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Will TAPI help turn back time?

WASHINGTON

The prospect of a gridlocked Congress invites two possibilities:

One, a president unable to get through his domestic legislation, investing most of his time and energy on global affairs.

The other, a leader in name only, weakened at home and finding it near impossible to win agreements overseas. America’s place in the world resides in our capacity as a nation to persuade rather than to coerce.

The president is in India today. His next stopover, Indonesia, incorporates a visit to the Masjid Istiqlal (Independence Mosque), the largest in Jakarta, a major outdoor speech and a conference with President Susilo Bambang Yudhoyono. The next day, Obama will honor the Heroes Day holiday, marking a key battle in Indonesia’s independence struggle from Holland.

Remember that the Indonesia visit is to a country where our president spent four years, from the age of 6. He will stress that Indonesia is at the intersection of U.S. efforts to reach out to the Muslim world and to connect with dynamic, fast-growing Southeast Asian economies.

Next stop will be in Seoul, for two days at the Group of 20 conference, and then on to Japan.

The president’s short escape to Asia is very China-centric. Remember that throughout his pre-midterm campaign speeches, President Obama invited many of us to fear that we would be overtaken — in education, new energy and diplomacy — by China specifically and Asia generally.

It was no accident that President Obama went first to China last year. Now he is visiting the counterweights, India, Indonesia and Japan. He will meet China’s President Hu Jintao, again at the G-20 gathering. And should there be any doubts about our Asian focus, Hillary Clinton is touring Vietnam, Cambodia, Malaysia, Papua New Guinea, New Zealand and Australia.

The Indian portion of our presidential circus will focus on the energy-related Turkmenistan-Afghanistan, Pakistan and India gas pipeline, known as TAPI. This pipeline not only provides energy but also is a tangle of paradoxes. It runs a nearly 1,100-mile route along the ancient Silk Road from Turkmenistan’s fabulous gas fields to Harat in Afghanistan, then on to Pakistan, turning east and ending up in Fazilka on the India side of Pakistan.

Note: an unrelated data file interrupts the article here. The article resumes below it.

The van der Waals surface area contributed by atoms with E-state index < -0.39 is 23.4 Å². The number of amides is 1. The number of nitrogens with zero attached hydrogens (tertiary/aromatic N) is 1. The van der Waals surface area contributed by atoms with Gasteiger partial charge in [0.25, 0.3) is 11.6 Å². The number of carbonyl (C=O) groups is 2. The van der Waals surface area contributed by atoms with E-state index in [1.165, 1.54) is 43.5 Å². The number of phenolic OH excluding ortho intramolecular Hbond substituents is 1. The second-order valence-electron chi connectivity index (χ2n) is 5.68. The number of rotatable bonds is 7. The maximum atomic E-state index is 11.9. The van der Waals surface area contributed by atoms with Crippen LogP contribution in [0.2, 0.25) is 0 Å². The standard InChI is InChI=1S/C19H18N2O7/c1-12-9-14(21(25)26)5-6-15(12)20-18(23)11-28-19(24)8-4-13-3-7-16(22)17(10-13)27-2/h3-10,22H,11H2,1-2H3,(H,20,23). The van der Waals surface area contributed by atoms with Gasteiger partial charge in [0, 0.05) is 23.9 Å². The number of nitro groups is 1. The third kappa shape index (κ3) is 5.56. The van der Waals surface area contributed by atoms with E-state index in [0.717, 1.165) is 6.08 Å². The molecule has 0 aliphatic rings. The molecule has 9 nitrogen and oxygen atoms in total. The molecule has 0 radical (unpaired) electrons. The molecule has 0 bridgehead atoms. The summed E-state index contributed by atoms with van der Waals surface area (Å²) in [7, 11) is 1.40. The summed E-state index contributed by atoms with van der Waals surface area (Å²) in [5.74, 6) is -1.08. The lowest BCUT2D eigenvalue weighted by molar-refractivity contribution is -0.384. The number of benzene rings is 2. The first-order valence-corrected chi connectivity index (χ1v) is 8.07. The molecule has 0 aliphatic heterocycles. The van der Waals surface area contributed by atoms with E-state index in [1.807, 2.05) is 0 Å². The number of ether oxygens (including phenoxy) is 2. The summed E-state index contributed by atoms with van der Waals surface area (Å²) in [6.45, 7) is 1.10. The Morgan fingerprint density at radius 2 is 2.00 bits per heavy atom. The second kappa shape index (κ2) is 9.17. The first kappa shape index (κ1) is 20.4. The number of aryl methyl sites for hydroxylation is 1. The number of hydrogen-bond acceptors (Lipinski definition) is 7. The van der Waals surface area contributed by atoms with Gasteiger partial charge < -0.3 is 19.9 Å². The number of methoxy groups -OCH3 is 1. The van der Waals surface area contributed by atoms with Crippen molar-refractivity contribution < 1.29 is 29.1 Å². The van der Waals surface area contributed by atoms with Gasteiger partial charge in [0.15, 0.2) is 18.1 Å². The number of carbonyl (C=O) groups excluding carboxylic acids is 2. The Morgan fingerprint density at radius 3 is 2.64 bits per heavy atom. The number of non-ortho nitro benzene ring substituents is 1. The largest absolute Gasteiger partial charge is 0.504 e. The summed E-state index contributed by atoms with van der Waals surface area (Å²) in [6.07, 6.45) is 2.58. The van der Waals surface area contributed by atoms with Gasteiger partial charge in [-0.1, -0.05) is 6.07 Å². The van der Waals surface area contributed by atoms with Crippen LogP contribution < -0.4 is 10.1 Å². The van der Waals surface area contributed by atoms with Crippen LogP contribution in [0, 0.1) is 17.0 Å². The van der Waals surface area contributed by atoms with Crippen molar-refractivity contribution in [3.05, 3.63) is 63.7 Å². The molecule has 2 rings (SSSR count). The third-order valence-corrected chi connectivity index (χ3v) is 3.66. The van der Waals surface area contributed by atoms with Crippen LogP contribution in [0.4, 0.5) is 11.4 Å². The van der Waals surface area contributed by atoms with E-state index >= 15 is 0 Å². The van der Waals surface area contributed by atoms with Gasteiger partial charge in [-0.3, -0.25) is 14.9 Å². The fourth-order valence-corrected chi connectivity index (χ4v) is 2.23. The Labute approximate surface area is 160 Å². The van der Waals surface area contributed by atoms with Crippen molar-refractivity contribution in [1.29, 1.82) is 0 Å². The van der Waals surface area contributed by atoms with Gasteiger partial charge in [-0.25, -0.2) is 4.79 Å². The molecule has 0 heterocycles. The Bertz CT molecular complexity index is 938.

The pipeline will probably become operational this year at a cost to the Asian Development Bank (ADB) of $7.6 billion with the ADB becoming TAPI’s “secretariat.”

Turkmenistan will be happy because its export routes have been diversified. Afghanistan hopes to get $300 million annually in transit fees and Pakistan and India will get energy. But, for the first time in 60 years, those two countries will be stakeholders in each other’s development and growth.

Then, in the future, the vast gas and mineral reserves in northern Afghanistan and Uzbekistan can be linked to TAPI, extended to the new port of Gwada in Pakistan and thence to Europe, which hopes to get energy while dispensing with the Russian middlemen.

From the late 1990s, the United States saw TAPI’s potential for bringing India and Pakistan closer together. The Clinton and Bush administrations dithered too long and Osama bin Laden grabbed his window of opportunity. But our friends in Washington’s power structure claim that senior Taliban officials have maintained contact for the past decade, despite the Sept. 11 attacks.

The major paradox is that now all the TAPI states want NATO troops to provide security for the pipeline. And Obama sees that all this meshes with his Afghan endgame and a quick deal with the “good” Taliban. Perhaps some of Obama’s advisers might put TAPI into a speech as the harbinger of peace and tranquility in one of the most destitute and cruel regions on the planet.

And, being Barack Obama, the president will want to explain that what seems a setback in the Caspian great game is really for China’s and Russia’s larger good. A “stable” Afghanistan, funded initially by the ADB and protected by NATO, is in everyone’s interests, after all.

But even the White House must realize that a very assertive China will continue flexing its muscles in east Asia, Iran is still in pursuit of nuclear weapons, Israel and Palestine are no nearer to peace, Iraq is an unfinished project and Latin America is hostile country.

Obama’s tasks had been clear — to turn back time to the golden years after the Reagan government won the Cold War, and that appeared to reinforce our greatness. The challenges that we face are economic, technological and military, which should give us an edge if we have the will to win — particularly for Barack Obama, who, having brought TAPI to the world, can smile, no matter how bad the election results.

Dateline D.C. is written by a Washington-based British journalist and political observer.


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